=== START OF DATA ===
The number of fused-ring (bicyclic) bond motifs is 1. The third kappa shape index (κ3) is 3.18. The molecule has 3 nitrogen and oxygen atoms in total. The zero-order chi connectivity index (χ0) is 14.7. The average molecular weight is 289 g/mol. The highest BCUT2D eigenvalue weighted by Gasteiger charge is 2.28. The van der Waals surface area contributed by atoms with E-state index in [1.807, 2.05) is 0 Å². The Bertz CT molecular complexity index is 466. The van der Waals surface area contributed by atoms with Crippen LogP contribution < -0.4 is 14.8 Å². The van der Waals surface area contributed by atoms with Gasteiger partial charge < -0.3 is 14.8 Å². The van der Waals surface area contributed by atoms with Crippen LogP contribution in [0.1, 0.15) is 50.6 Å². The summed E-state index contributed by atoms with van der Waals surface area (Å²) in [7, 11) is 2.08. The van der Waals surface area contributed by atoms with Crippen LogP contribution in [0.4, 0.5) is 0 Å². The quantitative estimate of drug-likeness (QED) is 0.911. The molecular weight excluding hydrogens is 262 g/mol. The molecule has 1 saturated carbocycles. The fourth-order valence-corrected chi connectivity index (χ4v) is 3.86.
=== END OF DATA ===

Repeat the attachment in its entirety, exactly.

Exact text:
The number of fused-ring (bicyclic) bond motifs is 1. The third kappa shape index (κ3) is 3.18. The molecule has 3 nitrogen and oxygen atoms in total. The zero-order chi connectivity index (χ0) is 14.7. The average molecular weight is 289 g/mol. The highest BCUT2D eigenvalue weighted by Gasteiger charge is 2.28. The van der Waals surface area contributed by atoms with E-state index in [1.807, 2.05) is 0 Å². The Bertz CT molecular complexity index is 466. The van der Waals surface area contributed by atoms with Crippen LogP contribution < -0.4 is 14.8 Å². The van der Waals surface area contributed by atoms with Gasteiger partial charge < -0.3 is 14.8 Å². The van der Waals surface area contributed by atoms with Crippen LogP contribution in [0.1, 0.15) is 50.6 Å². The summed E-state index contributed by atoms with van der Waals surface area (Å²) in [7, 11) is 2.08. The van der Waals surface area contributed by atoms with Crippen LogP contribution in [0.4, 0.5) is 0 Å². The quantitative estimate of drug-likeness (QED) is 0.911. The molecular weight excluding hydrogens is 262 g/mol. The molecule has 1 saturated carbocycles. The fourth-order valence-corrected chi connectivity index (χ4v) is 3.86.